The original is slow and sentimental.  This version makes it dancey but it doesn’t lose any of Bing’s vocal stylings.  Simply putting drums on it changes everything.

The Berlin Symphony Orchestra-“Dance Of The Sugar Plum Fairy” (Red Baron Remix)
I love this song, the way the drums are used, the way the strings are re-purposed.  It’s terrific.

Vic Damone-“Winter Wonderland” (Future Loop Foundation Remix)
This song is fast with lots of washes of music.  I’m not really sure what the original sounds like, but this version is chopped up to make it all much faster.  It’s a cool remix.

Mahalia Jackson-“Silent Night” (46bliss Remix)
Once again, by putting a drum beat to this song it changes the tone completely.  I’m not sure that this is the best song to remix, but it sounds good this way.

It has been over ten years since this disc came out.  I assume there won’t be any more, which is a real shame as there’s so many more songs to play with.

[READ: December 16, 2017] “Tremendous Machine”

Once again, I have ordered The Short Story Advent Calendar.  This year, there are brief interviews with each author posted on the date of their story.

Hello. Welcome. It’s finally here: Short Story Advent Calendar time.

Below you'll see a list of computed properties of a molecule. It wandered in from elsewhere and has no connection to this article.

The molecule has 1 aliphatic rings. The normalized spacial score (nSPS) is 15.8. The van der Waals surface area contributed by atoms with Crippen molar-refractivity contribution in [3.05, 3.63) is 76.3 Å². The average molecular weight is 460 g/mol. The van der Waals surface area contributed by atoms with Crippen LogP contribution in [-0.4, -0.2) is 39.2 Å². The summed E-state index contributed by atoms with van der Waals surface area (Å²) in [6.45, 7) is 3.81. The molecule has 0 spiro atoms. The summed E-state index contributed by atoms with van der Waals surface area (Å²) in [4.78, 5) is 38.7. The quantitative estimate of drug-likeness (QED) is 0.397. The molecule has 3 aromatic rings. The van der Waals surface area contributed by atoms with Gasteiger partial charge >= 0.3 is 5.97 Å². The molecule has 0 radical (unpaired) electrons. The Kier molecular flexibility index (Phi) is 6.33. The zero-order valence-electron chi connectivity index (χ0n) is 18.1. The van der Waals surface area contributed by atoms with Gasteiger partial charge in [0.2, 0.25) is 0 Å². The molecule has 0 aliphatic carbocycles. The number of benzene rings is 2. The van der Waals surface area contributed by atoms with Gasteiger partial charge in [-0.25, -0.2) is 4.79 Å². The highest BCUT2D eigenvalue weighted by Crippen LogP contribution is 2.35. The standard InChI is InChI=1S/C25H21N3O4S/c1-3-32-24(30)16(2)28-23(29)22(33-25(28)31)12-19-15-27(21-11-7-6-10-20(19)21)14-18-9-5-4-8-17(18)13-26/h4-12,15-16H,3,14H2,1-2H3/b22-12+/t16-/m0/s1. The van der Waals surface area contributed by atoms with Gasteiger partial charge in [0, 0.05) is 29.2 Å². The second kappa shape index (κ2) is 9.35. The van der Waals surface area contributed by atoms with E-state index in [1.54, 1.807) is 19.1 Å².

If you’re reading along at home, now’s the time to start cracking those seals, one by one, and discover some truly brilliant writing inside. Then check back here each morning for an exclusive interview with the author of that day’s story.

(Want to join in? It’s not too late. Order your copy here.)

This year I’m pairing each story with a holiday disc from our personal collection.

This is the first (and possibly only) story I’d read before (from Harper’s in 2015).  I liked it then and enjoyed it this time.  Here’s what I said then (more…)

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septSOUNDTRACK: HAZARD TO YA BOOTY-“Movers and Shakers” (Tiny Desk Contest Runner-Up 2016).

hazardLast week, a Tiny Desk Contest winner was announced. This week, All Songs Considered posted ten runners up that they especially liked.  I want to draw attention to a couple of them.

Hazard to Your Booty, in addition to having a great name, have the most fun with the Tiny Desk setup.  They begin with two members, singer Dr Music and bassist Professor Funk chatting as if it were a talk show.  They have a fun intro and once the song starts, the scene behind them lights up and the full band appears-two sax, a trombone, a funky guitarist and a drummer.

Professor Funk plays an awesome bass and it’s clear why he is up front—he really holds the song together.  He’s got a great, clear sound (with some amazing low notes) and the whole band plays a cool riff at the end of each section—fast and complicated.

I love how committed they are to the Tiny Desk with Dr Music even using note cards and drinking from a coffee mug.

And what about the song?  It rocks, it’s funky, it’s a lot of fun.  And I’ve listened to it a bunch of time, risking my booty each time.

[READ: January 4, 2013] “Tremendous Machine”

Scibona continues to surprise me as a writer.  His last story was set in Iceland and this one is set in Poland.  And just to make things different, the main character is a Danish model name Fjóla Neergaard.